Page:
The positive opinion recommending QUVIVIQ, is a scientific recommendation issued by the EMA’s CHMP, which is sent to the European Commission (EC) for the adoption of a decision on an EU-wide marketing authorization. An EC marketing authorization through the centralized procedure is valid in all European Union Member States, as well as the European Economic Area countries Iceland, Liechtenstein and Norway, and Northern Ireland under the Northern Ireland Protocol.
For Great Britain, a separate application for the use of daridorexant for the same indication will immediately be made to the Medicines and Healthcare products Regulatory Agency (MHRA) via the European Commission Decision Reliance Procedure, a post-Brexit, temporary administrative process, under which the MHRA will rely on the decision taken by the EC on the approval of the product.
Daridorexant is currently under review with Swissmedic and Health Canada. In January, QUVIVIQ (daridorexant) was approved by the US Food and Drug Administration (FDA) for the treatment of adult patients with insomnia.
Notes to the editor
About insomnia disorder
Insomnia disorder is defined as difficulty initiating or maintaining sleep, causing clinically significant distress or impairment in important areas of daytime functioning.3 This impact on sleep quantity or quality should be present for at least three nights per week, lasts for at least three months, and occurs despite an adequate opportunity to sleep.3
Insomnia is a condition of overactive wake signaling and studies have shown that areas of the brain associated with wakefulness remain more active during sleep in patients with insomnia.6,10 It is a common problem with an estimated prevalence in Europe of 6-12% of the adult population.11
Insomnia as a disorder is quite different from a brief period of poor sleep, and it can take its toll on both physical and mental health.12 It is a persistent condition with a negative impact on daytime functioning.3 Idorsia’s research has shown that poor quality sleep can affect many aspects of daily life, including the ability to concentrate, mood, and energy levels.
The goal of treatments for insomnia is to improve sleep quality and quantity, as well as daytime functioning, while avoiding adverse events and next-morning residual effects.1 Current recommended treatment of insomnia includes sleep hygiene recommendations, cognitive behavioral therapy, and pharmacotherapy.13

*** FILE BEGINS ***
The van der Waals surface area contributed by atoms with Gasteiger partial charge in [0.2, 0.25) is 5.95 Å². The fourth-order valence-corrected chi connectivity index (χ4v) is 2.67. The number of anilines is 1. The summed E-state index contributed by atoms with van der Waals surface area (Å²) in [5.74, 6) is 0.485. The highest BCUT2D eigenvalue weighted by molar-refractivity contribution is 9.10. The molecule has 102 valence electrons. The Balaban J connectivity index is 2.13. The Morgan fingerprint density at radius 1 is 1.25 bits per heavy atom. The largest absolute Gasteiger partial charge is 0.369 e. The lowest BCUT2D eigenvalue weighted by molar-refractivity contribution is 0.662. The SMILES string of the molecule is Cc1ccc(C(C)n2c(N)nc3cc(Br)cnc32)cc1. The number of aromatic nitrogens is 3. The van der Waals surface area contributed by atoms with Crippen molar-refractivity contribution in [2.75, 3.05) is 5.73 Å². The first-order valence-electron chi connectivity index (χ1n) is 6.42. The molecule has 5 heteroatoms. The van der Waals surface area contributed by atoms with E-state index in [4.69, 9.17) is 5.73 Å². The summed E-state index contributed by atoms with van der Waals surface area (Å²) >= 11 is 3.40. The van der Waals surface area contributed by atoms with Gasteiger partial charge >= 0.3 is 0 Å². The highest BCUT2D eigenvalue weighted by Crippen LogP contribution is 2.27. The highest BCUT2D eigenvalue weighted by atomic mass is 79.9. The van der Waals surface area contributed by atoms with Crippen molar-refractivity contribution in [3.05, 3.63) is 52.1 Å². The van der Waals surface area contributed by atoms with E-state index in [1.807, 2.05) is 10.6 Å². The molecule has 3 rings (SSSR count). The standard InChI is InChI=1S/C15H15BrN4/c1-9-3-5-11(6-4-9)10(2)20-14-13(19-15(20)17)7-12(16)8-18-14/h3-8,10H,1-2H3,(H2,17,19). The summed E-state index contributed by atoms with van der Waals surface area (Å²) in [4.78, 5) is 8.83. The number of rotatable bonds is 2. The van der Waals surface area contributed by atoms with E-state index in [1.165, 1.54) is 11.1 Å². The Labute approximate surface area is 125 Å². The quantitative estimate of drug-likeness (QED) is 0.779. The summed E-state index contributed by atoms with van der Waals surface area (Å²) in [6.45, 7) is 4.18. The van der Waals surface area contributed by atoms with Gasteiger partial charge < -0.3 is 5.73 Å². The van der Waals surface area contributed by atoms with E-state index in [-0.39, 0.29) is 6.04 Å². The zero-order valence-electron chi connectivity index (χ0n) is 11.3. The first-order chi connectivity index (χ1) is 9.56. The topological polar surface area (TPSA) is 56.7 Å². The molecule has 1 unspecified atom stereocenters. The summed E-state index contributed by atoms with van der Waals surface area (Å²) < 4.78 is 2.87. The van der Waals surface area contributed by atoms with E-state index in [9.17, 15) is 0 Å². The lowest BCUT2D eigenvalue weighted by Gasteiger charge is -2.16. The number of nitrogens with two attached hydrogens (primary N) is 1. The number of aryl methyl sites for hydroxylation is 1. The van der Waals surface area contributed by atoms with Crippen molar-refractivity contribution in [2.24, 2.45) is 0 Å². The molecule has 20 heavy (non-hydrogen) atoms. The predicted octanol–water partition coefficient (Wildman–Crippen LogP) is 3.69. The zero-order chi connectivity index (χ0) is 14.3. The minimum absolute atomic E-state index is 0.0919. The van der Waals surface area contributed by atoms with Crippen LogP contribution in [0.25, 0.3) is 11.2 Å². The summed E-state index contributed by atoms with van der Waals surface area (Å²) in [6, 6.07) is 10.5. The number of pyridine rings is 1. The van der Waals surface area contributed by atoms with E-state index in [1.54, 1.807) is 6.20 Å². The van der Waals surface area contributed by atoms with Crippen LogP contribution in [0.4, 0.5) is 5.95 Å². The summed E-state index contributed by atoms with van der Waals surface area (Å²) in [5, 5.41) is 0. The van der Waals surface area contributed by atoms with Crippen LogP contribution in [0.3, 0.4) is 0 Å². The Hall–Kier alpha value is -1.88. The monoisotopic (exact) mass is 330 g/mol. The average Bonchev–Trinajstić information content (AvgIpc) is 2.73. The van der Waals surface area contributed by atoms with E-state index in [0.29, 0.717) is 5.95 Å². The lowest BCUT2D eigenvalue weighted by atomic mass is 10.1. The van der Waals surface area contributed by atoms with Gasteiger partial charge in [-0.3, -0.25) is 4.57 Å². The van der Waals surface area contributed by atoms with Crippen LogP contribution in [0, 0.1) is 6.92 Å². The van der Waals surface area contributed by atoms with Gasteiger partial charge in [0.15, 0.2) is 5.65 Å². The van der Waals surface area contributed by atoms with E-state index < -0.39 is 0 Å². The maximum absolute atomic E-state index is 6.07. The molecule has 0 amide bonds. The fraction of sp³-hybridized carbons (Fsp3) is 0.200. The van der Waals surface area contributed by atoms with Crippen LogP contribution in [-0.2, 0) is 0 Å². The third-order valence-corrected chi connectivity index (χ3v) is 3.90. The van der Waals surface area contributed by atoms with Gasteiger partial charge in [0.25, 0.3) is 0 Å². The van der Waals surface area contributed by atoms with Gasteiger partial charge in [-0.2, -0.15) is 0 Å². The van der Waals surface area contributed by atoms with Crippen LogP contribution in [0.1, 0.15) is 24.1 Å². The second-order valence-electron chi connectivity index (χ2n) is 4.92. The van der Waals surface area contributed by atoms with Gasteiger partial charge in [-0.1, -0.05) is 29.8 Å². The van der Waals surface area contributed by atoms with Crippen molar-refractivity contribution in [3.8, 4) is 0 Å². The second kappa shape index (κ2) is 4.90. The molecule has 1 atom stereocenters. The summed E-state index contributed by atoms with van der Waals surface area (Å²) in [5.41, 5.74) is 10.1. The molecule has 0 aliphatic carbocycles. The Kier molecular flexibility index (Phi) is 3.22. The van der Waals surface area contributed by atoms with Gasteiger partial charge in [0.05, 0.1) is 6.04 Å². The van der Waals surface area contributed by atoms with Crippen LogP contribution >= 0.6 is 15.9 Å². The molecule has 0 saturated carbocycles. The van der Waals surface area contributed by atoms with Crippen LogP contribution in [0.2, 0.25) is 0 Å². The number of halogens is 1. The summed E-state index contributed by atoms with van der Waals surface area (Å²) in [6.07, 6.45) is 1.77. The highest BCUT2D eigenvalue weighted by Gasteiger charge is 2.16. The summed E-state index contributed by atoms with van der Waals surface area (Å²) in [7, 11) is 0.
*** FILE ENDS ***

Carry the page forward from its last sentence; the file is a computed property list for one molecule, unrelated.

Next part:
About the orexin system
Wake and sleep signaling is regulated by intricate neural circuitry in the brain. One key component of this process is the orexin system, which helps promote wakefulness.13,14,15 There are two forms of orexin neuropeptides – small protein-like molecules used by nerve cells (neurons) to communicate with each other in the brain – orexin A and orexin B.14 Orexin promotes wakefulness through its receptors OX1R and OX2R.14 Together, these neuropeptides and receptors make up the orexin system. The orexin system stimulates targeted neurons in the wake system – leading to the release of several chemicals (serotonin, histamine, acetylcholine, norepinephrine) – to promote wakefulness.16 Under normal circumstances, orexin levels rise throughout the day as wakefulness is promoted and then fall at night.17 Overactivity of the wake system is an important driver of insomnia.10,13
About Professor Ingo Fietze
Professor Ingo Fietze completed his studies in Biophysics in Moscow and earned his degree in Medicine in Berlin, Germany. In 1990, he founded the first sleep laboratory at the Charité-Universitätsmedizin Berlin and became the Director and Head of the Interdisciplinary Center for Sleep Medicine at the institute in 2005. In 2015, he was appointed to Adjunct Professor. He specializes in pathophysiology, internal medicine, pulmonology, sleep medicine and somnology.